Back in the states, Mr. Podlaski spent the next four months in Fort Hood, Texas before receiving an early military discharge in December 1971. The War Veteran returned to his former position with the automotive supplier and because of his military experience, he was promoted to shift supervisor. He met Janice Jo a few months later and married in 1973. The G.I. Bill helped them to purchase a home in Sterling Heights, MI, they continue living there to this day. A daughter, Nicole Ann was born in 1979. Using additional benefits from the G.I. Bill, Mr. Podlaski returned to college part time; graduating four years later with an Associate Degree in Applied Science. In 1980, John began working on his memoir about his Vietnam experiences. He had carried a diary during his year in Vietnam, and his mother had saved all the letters he had written from the war zone – both were used to create the outline. He toiled on a manual typewriter for four years before finally completing his work.
About the same time, a new national veteran group, akin to the V.F.W. was formed in Washington, DC. They called themselves “Vietnam Veterans of America” and chapters quickly sprung up around the country. John joined Chapter 154 in Mt. Clemens, MI, and as an active member, helped to launch their inaugural Color Guard – marching in parades and posting colors for local events. The members of this chapter were a closely knit group, but wives often felt left out during the many discussions about Vietnam. When learning that John had authored a book about his tour of duty, the wives asked to share a copy of the manuscript, hoping it would help them better understand what their husbands might have endured during their time in Vietnam.
The memoir was well received, and wives were now joining their men during these discussions. All were increasingly supportive and urged him to locate a publisher. After hundreds of rejections, a publisher from Atlanta, GA finally came forward and offered to consider the manuscript if it were re-written to a third-person format. Atari had just come out with a new computer console and a word processor – making re-writes and editing much easier; his work now saved on floppy diskettes. The re-write continued until 1989, consuming all his spare time.
John had finished half of the manuscript, then suddenly lost interest – discouraged, and not wanting to work on it any longer – it was ten years already and there was no light at the end of the tunnel. So everything was boxed up and moved to the garage for storage.
Mr. Podlaski continued working for various companies within the automotive sector; primarily in Management roles tasked in either plant start-ups, financial turnaround, or plant closures. John returned to college in 2000 and received a Bachelor Degree in Business Administration two years later. He and his wife retired in mid-2013. At John’s 40th high school reunion, many of his former classmates who read his original manuscript twenty years earlier had questioned its lack of publication. It was a great story and all were relentless in their efforts to get him motivated and finish the rewrite – offering help wherever needed. After learning that the conversion of Atari diskettes to the Microsoft Word format was extremely cost prohibitive, John’s daughter offered to retype both the completed manuscript and the rewrite, saving both on a USB memory stick.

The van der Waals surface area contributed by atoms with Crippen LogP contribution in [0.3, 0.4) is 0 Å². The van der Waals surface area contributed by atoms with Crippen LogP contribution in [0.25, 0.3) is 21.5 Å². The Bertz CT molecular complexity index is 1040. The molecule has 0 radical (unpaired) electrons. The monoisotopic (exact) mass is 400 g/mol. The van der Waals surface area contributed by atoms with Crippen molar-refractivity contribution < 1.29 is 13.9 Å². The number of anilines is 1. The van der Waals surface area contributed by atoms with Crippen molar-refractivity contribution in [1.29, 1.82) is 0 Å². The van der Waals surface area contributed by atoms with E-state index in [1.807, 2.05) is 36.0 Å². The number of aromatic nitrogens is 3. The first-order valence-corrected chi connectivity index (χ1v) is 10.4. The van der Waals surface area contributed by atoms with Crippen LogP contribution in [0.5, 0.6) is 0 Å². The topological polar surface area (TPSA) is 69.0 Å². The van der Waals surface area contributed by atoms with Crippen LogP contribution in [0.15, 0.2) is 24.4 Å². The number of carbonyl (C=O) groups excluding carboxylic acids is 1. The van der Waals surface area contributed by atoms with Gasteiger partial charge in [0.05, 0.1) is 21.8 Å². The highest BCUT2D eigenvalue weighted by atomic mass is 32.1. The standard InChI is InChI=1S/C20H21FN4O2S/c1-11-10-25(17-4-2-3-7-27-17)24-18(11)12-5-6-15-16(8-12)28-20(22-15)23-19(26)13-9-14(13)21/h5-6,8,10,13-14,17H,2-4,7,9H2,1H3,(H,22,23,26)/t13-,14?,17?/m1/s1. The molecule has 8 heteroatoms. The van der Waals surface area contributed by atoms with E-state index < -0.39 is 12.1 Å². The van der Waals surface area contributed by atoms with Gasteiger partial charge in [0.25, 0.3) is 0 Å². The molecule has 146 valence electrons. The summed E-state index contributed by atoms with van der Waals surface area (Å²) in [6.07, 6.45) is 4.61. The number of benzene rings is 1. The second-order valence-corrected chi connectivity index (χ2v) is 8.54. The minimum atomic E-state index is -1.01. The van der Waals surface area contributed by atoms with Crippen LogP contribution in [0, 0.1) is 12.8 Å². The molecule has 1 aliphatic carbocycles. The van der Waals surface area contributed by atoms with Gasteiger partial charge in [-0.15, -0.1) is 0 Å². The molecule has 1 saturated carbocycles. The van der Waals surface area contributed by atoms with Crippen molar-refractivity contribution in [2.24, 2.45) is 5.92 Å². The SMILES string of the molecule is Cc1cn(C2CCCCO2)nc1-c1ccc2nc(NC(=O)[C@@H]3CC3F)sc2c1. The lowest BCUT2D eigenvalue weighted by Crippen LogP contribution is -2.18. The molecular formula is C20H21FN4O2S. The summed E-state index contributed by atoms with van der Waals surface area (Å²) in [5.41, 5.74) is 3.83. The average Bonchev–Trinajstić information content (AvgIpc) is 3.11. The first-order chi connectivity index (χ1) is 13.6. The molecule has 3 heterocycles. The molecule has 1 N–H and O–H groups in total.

Nine months later, “Cherries” was completed and published. It took almost thirty years, but seeing it in print made it all worthwhile. During his retirement, John published a second book about his Vietnam experience called, “When Can I Stop Running?” in 2016; both are available on Amazon. The author and his wife own a 1997 Harley Davidson Heritage motorcycle and enjoy riding when possible; both are members of the Harley Owner Group.
If you are interested in receiving a “Kindlegraph” for either of his two books (a personal autograph for your kindle), use this URL, search out the authors’ name and then post your request. Your signed document will be sent to you via e-mail. www dot kindlegraph dot com
John continues to write and share stories about the war, his own and by guest writers on his website, it is one of the most active and content rich websites on the subject and has thousands of followers. https://cherrieswriter.com/
Read John’s story on this website here >>>
To purchase John’s books in either Kindle edition or paperback, please click on links below:
Tom Lacombe author of “Light Ruck, Vietnam 1969”, grew up in Landover Hills, MD, and was drafted in 1968. He served as a rifleman in the Fourth Infantry Division. Tom now lives in Browntown, where he runs O.J. Rudacille Gen. Mdse., a country store that has served the village since 1884.
Tom also raises Christmas trees and sheep. Light Ruck tells the story of Tom’s tour in Vietnam. Many people didn’t want to hear about the war when he came home, so Tom took up writing. Through “Light Ruck” Tom hopes to open the eyes of some to the honorable service of the soldiers he served with in Vietnam.
“Light Ruck” takes the reader up close to the every day life of a jungle warrior in Vietnam. Humping the jungle, up and down endless hills, the heat, the smell and the danger lurking behind every bush. It is a true and honest account of the horrors and also excitement that the young soldiers faced every day of their tours.
If you want to purchase Tom’s book please click on the link below:
The Fall of Saigon
This is the account of April 30th 1975, the day Saigon fell, through the eyes of a young South Vietnamese Navy Officer. In 1969 Trang joined the South Vietnamese Navy. After several trips to USA where he underwent advanced training, he then spent six months on a ship during the Operation Market Time that was an ongoing operation to prevent the North Vietnamese from bringing in supplies and soldiers to South Vietnam via the sea.
As the North Vietnamese Army closed in on Saigon, he and his colleagues could see it was soon all over. His story is one of thousands of how events unravelled that day. This is how he remembers it.
Click here to read his story: >>>